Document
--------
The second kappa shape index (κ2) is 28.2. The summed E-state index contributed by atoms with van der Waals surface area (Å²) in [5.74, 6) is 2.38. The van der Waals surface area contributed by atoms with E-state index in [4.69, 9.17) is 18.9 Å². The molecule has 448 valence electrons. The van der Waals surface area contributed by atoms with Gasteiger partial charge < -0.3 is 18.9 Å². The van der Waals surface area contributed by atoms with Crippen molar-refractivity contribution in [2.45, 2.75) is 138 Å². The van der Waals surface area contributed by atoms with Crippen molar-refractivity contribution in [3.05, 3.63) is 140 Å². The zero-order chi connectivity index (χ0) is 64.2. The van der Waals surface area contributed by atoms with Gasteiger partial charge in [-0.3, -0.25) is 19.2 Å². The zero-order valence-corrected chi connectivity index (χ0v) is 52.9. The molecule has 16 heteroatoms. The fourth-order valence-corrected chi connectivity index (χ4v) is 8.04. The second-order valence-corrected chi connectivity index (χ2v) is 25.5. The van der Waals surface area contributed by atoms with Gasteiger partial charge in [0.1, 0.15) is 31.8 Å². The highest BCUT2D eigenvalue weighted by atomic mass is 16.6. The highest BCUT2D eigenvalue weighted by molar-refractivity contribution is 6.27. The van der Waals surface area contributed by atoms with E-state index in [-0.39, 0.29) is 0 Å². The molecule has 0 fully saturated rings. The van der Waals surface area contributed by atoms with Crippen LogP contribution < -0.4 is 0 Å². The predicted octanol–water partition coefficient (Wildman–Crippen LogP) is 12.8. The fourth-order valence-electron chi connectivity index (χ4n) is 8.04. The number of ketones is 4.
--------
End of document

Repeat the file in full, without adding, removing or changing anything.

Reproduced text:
The second kappa shape index (κ2) is 28.2. The summed E-state index contributed by atoms with van der Waals surface area (Å²) in [5.74, 6) is 2.38. The van der Waals surface area contributed by atoms with E-state index in [4.69, 9.17) is 18.9 Å². The molecule has 448 valence electrons. The van der Waals surface area contributed by atoms with Gasteiger partial charge < -0.3 is 18.9 Å². The van der Waals surface area contributed by atoms with Crippen molar-refractivity contribution in [2.45, 2.75) is 138 Å². The van der Waals surface area contributed by atoms with Crippen molar-refractivity contribution in [3.05, 3.63) is 140 Å². The zero-order chi connectivity index (χ0) is 64.2. The van der Waals surface area contributed by atoms with Gasteiger partial charge in [-0.3, -0.25) is 19.2 Å². The zero-order valence-corrected chi connectivity index (χ0v) is 52.9. The molecule has 16 heteroatoms. The fourth-order valence-corrected chi connectivity index (χ4v) is 8.04. The second-order valence-corrected chi connectivity index (χ2v) is 25.5. The van der Waals surface area contributed by atoms with Gasteiger partial charge in [0.1, 0.15) is 31.8 Å². The highest BCUT2D eigenvalue weighted by atomic mass is 16.6. The highest BCUT2D eigenvalue weighted by molar-refractivity contribution is 6.27. The van der Waals surface area contributed by atoms with E-state index in [-0.39, 0.29) is 0 Å². The molecule has 0 fully saturated rings. The van der Waals surface area contributed by atoms with Crippen LogP contribution < -0.4 is 0 Å². The predicted octanol–water partition coefficient (Wildman–Crippen LogP) is 12.8. The fourth-order valence-electron chi connectivity index (χ4n) is 8.04. The number of ketones is 4.